CMS is encouraging collaboration with other providers, including home health care and other post-acute providers. Equally important are a list of waivers this program will grant relative to the provision of post-acute care. Some notable highlights are listed below, with explanatory excerpts from the proposed rule, but the full list of waivers can be found in the proposed rule under “Subpart G” on page 885.

  • Waiver of direct supervision requirement for certain post-discharge home visits:
    • “CMS waives the requirement in  § 410.26(b)(5) of this chapter that services and supplies furnished incident to a physician’s service must be furnished under the direct supervision of the physician (or other practitioner) to permit home visits as specified in this section.  The services furnished under this waiver are not considered to be “hospital services,” even when furnished by the clinical staff of the hospital.”
  • Waiver of certain telehealth requirements:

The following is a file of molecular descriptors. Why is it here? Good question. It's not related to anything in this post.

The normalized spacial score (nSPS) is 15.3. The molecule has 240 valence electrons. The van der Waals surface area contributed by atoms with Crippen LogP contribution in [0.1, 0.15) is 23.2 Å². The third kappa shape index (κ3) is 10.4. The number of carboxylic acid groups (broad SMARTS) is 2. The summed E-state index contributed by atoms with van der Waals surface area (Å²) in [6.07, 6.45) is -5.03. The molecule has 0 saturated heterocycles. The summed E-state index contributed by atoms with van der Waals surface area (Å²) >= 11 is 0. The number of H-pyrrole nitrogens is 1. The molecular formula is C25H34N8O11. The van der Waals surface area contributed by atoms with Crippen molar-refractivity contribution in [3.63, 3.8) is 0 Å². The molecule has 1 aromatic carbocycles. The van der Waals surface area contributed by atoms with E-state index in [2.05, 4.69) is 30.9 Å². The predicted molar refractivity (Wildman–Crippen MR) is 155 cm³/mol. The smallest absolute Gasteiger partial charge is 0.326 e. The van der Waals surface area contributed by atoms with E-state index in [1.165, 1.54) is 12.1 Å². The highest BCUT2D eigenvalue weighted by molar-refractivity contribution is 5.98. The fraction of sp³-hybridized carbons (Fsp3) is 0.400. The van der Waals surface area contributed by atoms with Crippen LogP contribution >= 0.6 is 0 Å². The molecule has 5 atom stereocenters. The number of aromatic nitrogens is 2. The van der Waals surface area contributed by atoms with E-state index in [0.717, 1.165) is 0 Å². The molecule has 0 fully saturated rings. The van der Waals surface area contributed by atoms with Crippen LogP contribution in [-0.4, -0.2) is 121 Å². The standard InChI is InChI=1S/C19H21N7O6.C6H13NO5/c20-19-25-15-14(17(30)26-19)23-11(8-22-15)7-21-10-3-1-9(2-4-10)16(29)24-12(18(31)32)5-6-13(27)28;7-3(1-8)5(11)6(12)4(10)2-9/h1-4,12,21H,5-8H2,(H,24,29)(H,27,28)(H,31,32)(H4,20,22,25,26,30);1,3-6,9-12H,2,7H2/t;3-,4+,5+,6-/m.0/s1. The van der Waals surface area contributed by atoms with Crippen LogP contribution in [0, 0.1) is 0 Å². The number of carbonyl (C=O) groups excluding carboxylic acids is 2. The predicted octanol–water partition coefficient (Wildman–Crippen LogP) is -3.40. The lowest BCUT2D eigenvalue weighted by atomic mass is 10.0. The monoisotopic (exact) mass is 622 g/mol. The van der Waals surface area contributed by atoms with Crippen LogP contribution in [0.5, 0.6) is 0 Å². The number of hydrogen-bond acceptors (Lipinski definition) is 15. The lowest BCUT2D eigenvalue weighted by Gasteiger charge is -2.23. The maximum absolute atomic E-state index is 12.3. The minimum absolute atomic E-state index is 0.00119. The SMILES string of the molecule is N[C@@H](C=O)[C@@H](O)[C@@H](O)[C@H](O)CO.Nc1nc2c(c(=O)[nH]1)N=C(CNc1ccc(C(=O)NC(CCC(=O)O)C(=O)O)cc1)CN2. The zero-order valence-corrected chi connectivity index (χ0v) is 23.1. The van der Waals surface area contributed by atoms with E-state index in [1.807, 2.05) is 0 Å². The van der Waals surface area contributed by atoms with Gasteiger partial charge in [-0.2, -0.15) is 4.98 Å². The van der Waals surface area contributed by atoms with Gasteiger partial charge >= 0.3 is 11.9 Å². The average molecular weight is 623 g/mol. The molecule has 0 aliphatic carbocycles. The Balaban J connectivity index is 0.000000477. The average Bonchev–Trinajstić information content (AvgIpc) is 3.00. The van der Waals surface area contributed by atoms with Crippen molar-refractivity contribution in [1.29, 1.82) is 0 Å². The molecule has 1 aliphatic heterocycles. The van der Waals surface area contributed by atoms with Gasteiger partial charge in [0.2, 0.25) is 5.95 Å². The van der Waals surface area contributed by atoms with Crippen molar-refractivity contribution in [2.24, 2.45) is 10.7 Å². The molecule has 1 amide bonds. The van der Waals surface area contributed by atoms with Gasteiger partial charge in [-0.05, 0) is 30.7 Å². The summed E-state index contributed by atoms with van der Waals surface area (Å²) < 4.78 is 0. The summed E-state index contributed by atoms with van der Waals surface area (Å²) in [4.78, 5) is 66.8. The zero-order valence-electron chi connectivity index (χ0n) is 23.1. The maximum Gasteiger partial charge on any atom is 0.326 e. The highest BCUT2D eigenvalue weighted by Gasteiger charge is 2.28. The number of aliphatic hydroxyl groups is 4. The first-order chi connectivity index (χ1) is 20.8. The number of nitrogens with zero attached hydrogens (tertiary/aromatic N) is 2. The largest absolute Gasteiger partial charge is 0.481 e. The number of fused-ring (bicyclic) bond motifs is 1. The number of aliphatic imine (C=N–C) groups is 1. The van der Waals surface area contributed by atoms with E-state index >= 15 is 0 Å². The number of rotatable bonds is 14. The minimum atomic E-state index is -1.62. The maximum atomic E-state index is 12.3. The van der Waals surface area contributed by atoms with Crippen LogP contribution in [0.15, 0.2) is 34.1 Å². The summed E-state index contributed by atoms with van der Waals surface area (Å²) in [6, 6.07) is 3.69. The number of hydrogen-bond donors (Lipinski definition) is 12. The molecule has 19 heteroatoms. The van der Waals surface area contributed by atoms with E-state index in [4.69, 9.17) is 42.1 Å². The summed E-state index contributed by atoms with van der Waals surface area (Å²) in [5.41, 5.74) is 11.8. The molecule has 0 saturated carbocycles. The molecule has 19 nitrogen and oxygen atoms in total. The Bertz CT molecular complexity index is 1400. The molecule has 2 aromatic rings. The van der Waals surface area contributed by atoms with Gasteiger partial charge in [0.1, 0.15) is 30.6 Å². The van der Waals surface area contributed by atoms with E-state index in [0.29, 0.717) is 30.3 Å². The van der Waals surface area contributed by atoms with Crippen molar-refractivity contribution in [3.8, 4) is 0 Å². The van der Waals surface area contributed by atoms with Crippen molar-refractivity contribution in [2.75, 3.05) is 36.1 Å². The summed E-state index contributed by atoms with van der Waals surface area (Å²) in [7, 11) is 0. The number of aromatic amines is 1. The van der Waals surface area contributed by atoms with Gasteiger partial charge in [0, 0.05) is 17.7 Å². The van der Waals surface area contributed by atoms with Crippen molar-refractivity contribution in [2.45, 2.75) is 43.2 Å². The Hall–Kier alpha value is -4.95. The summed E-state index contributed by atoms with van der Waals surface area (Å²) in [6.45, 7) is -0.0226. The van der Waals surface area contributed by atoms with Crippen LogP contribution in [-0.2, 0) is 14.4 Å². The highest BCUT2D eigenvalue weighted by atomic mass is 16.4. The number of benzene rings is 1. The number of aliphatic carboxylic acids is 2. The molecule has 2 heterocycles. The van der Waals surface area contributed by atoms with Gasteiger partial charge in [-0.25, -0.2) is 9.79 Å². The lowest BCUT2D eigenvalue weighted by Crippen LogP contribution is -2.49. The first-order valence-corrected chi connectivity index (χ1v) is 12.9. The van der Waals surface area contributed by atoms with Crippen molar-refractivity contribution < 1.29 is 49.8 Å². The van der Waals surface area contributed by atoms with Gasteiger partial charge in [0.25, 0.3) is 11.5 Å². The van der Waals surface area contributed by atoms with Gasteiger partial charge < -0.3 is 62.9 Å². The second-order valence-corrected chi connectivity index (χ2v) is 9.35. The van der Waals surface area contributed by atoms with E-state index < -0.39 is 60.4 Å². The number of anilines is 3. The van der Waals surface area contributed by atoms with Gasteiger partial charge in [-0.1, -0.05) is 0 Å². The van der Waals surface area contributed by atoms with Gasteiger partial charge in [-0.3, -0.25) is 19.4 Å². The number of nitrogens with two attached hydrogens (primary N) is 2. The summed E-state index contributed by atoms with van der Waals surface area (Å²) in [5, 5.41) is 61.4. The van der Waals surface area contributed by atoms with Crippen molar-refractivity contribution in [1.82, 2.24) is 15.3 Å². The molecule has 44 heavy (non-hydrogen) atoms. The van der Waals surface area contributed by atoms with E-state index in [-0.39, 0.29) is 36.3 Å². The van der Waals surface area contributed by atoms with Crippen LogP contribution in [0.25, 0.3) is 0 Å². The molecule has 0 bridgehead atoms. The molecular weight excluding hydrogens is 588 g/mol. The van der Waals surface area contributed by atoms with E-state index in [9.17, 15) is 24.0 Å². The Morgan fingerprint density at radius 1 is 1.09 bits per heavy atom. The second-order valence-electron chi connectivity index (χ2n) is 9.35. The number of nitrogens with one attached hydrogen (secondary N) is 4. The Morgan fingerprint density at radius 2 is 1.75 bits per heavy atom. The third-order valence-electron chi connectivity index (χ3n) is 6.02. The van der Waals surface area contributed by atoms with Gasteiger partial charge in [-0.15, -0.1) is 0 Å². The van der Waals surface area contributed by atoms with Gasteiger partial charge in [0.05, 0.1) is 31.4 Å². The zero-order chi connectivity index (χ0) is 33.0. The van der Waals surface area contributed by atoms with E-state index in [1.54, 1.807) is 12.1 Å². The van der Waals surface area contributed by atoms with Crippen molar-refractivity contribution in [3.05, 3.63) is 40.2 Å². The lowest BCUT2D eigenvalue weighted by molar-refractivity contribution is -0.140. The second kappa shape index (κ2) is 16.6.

• “Except for the geographic site requirements for a face – to – face encounter for home health certification, CMS waives the  geographic site requirements of sec tion 1834(m)(4)(C)(i)(I) through (III) of the Act for episodes  being tested in an EPM, but only for services that  (1)  May be furnished via telehealth under existing requirements; and (2)  Are included in the episode in accordance with  § 512.210”
    • The Alliance is researching whether this is restricted to physicians performing telehealth or whether home health agencies would be allowed to engage in remote patient monitoring.
  • Waiver of the SNF 3-day rule
    • Only applies to the AMI (Acute Myocardial Infarction) model.

There is a 60-day public comment period and it is unlikely that the participating MSAs will be revealed before the final rule, but the “eligible” areas in Massachusetts are included below:

  • Barnstable Town, MA
  • Boston-Cambridge-Newton, MA-NH
  • Providence-Warwick, RI-MA

Based on CMS’ selection criteria, the Pittsfield and Springfield Metropolitan Statistical Areas are “excluded” from selection eligibility.

Return to www.thinkhomecare.org.